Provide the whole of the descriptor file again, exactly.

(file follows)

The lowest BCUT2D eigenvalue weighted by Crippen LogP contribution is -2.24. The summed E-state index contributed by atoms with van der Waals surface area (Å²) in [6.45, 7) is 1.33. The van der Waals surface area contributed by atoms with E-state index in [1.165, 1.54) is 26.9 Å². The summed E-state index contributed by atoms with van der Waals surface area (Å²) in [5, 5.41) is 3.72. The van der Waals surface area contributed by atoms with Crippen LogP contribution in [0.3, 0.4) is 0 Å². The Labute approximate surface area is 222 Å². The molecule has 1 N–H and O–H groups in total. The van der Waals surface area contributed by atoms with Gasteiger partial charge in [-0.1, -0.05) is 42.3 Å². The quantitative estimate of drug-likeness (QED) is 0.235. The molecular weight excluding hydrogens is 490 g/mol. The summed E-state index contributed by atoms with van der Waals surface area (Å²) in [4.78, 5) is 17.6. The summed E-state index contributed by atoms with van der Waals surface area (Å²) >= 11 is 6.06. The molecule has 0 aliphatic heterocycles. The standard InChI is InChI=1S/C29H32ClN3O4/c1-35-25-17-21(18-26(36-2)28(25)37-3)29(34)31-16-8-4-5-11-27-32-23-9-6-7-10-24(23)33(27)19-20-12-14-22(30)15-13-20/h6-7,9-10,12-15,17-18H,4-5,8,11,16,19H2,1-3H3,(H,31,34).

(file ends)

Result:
The lowest BCUT2D eigenvalue weighted by Crippen LogP contribution is -2.24. The summed E-state index contributed by atoms with van der Waals surface area (Å²) in [6.45, 7) is 1.33. The van der Waals surface area contributed by atoms with E-state index in [1.165, 1.54) is 26.9 Å². The summed E-state index contributed by atoms with van der Waals surface area (Å²) in [5, 5.41) is 3.72. The van der Waals surface area contributed by atoms with Crippen LogP contribution in [0.3, 0.4) is 0 Å². The Labute approximate surface area is 222 Å². The molecule has 1 N–H and O–H groups in total. The van der Waals surface area contributed by atoms with Gasteiger partial charge in [-0.1, -0.05) is 42.3 Å². The quantitative estimate of drug-likeness (QED) is 0.235. The molecular weight excluding hydrogens is 490 g/mol. The summed E-state index contributed by atoms with van der Waals surface area (Å²) in [4.78, 5) is 17.6. The summed E-state index contributed by atoms with van der Waals surface area (Å²) >= 11 is 6.06. The molecule has 0 aliphatic heterocycles. The standard InChI is InChI=1S/C29H32ClN3O4/c1-35-25-17-21(18-26(36-2)28(25)37-3)29(34)31-16-8-4-5-11-27-32-23-9-6-7-10-24(23)33(27)19-20-12-14-22(30)15-13-20/h6-7,9-10,12-15,17-18H,4-5,8,11,16,19H2,1-3H3,(H,31,34).